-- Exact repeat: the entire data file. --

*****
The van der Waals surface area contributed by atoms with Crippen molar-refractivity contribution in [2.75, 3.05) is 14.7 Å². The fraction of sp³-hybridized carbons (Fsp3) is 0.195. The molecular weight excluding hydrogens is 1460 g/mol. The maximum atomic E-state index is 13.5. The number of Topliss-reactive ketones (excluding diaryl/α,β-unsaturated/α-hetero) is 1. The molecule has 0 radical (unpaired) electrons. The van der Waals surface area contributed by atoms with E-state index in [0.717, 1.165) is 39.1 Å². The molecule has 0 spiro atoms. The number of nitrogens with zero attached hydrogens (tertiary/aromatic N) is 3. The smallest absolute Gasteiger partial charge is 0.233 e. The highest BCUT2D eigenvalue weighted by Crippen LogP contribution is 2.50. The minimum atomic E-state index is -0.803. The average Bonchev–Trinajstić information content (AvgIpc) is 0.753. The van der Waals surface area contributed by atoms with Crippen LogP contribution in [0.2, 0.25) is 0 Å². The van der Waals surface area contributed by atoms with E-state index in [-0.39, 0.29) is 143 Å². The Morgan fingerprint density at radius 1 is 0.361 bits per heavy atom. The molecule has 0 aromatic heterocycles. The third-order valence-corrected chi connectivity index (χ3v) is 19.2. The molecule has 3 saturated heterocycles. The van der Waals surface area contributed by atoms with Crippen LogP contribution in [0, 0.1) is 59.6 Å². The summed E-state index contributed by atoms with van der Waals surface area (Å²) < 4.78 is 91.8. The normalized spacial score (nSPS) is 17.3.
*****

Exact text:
The van der Waals surface area contributed by atoms with Crippen molar-refractivity contribution in [2.75, 3.05) is 14.7 Å². The fraction of sp³-hybridized carbons (Fsp3) is 0.195. The molecular weight excluding hydrogens is 1460 g/mol. The maximum atomic E-state index is 13.5. The number of Topliss-reactive ketones (excluding diaryl/α,β-unsaturated/α-hetero) is 1. The molecule has 0 radical (unpaired) electrons. The van der Waals surface area contributed by atoms with E-state index in [0.717, 1.165) is 39.1 Å². The molecule has 0 spiro atoms. The number of nitrogens with zero attached hydrogens (tertiary/aromatic N) is 3. The smallest absolute Gasteiger partial charge is 0.233 e. The highest BCUT2D eigenvalue weighted by Crippen LogP contribution is 2.50. The minimum atomic E-state index is -0.803. The average Bonchev–Trinajstić information content (AvgIpc) is 0.753. The van der Waals surface area contributed by atoms with Crippen LogP contribution in [0.2, 0.25) is 0 Å². The van der Waals surface area contributed by atoms with E-state index in [-0.39, 0.29) is 143 Å². The Morgan fingerprint density at radius 1 is 0.361 bits per heavy atom. The molecule has 0 aromatic heterocycles. The third-order valence-corrected chi connectivity index (χ3v) is 19.2. The molecule has 3 saturated heterocycles. The van der Waals surface area contributed by atoms with Crippen LogP contribution in [0, 0.1) is 59.6 Å². The summed E-state index contributed by atoms with van der Waals surface area (Å²) < 4.78 is 91.8. The normalized spacial score (nSPS) is 17.3.